The opinions expressed are those of the author(s) and do not necessarily reflect the views of the organization, or Portfolio Media Inc., or any of its or their respective affiliates. This article is for general information purposes and is not intended to be and should not be taken as legal advice.


[1] "Medicare Telemedicine Health Care Provider Fact Sheet," CMS, Fact Sheet, May 17, 2020, available at https://www.cms.gov/newsroom/fact-sheets/medicare-telemedicine-health-care-provider-fact-sheet.

[2] "Audits of Medicare Part B Telehealth Services during the COVID-19 Public Health Emergency," US Department of Health and Human Services, Office of Inspector General, available at https://oig.hhs.gov/reports-and-publications/workplan/summary/wp-summary-0000556.asp.

[3] "Telehealth, Electronic Records Draw Anti-Kickback Attention," Bloomberg Law, February 25 2021, available at https://news.bloomberglaw.com/health-law-and-business/telehealth-electronic-records-draw-anti-kickback-attention.

[4] Id.

[5] "Expect Aggressive Health Enforcement From Mass. US Atty" Jack Pirozzolo and Doreen Rachal, Law360, March 30 2021, available at https://www.law360.com/articles/1370431.

[6] Monthly Telehealth Regional Tracker, FairHealth, available at https://www.fairhealth.org/states-by-the-numbers/telehealth.

[7] Source: FairHealth Monthly Telehealth Regional Tracker.

[8] Id.

[9] Id.

[10] Bagchi, A.D. "Expansion of Telehealth Across the Urban-Rural Continuum," State and Local Government Review, Voume 41 Issue 4, 2019.

[11] The definition of the regions can be found in the following link: https://www.fairhealth.org/states-by-the-numbers/telehealth.

[12] Source: FairHealth Monthly Telehealth Regional Tracker

[13] "Monitoring the Impact of COVID-19 on the Pharmaceutical Market," IQVIA, April 9 2021.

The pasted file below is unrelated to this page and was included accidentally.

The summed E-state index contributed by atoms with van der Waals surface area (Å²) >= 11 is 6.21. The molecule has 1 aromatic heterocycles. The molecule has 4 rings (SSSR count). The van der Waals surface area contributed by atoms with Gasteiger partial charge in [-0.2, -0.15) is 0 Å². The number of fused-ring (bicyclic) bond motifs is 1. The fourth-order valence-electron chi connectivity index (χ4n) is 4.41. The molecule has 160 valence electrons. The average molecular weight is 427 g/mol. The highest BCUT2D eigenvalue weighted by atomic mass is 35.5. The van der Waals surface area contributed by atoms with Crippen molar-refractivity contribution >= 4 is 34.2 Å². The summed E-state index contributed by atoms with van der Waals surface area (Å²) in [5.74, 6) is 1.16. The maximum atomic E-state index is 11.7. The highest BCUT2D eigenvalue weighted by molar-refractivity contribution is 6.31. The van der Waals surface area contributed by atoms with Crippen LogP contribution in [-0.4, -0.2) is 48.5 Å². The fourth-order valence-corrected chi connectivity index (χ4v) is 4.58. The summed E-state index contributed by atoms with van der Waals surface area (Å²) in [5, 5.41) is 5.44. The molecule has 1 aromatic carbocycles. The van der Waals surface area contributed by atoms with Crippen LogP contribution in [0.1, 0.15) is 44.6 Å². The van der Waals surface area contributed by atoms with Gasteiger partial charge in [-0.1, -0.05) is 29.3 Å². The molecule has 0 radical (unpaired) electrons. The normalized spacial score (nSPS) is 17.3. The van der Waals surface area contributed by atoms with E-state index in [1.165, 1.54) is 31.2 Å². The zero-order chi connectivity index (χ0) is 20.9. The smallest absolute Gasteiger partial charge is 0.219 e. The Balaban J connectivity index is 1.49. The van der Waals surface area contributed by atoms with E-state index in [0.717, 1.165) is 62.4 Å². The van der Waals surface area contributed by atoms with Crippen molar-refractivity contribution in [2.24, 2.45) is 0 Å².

[14] "Telehealth Impact: Claims Data Analysis," The COVID-19 Healthcare Coalition Telehealth Impact Study Work Group, March 31 2021, available at https://c19hcc.org/telehealth/claims-analysis/.

[15] Some of the abbreviations are the following: HTN - Hypertension, T2D - Type 2 Diabetes, RA - Rheumatoid Arthritis.

[16] Source: Data derived from IQVIA presentation "Monitoring the Impact of COVID-19 on the US Pharmaceutical Market" published Feb. 12, 2021.

[17] Data between September 2020 and November 2020 are incomplete due to lag time in reporting claims.

[18] Source: COVID-19 Healthcare Condition Telehealth Impact Study Work Group - https://c19hcc.org/telehealth/claims-analysis/.

[19] Data dervied from IQVIA presentation "Monitoring the Impact of COVID-19 on the US Pharmaceutical Market" published Feb. 12, 2021.

[20] "Health Cos. Can Reduce FCA Risk By Leveraging Data" by Brenna Jenny, Mihran Yenikomshian and Paul Greenberg, Law360, March 3 2021, available at https://www.law360.com/articles/1360253/health-cos-can-reduce-fca-risk-by-leveraging-data.

[21] "Operation Rubber Stamp: Major health care fraud investigation results in significant new charges," U.S. Attorney's Office Southern District of Georgia, October 7 2020, available at https://www.justice.gov/usao-sdga/pr/operation-rubber-stamp-major-health-care-fraud-investigation-results-significant-new.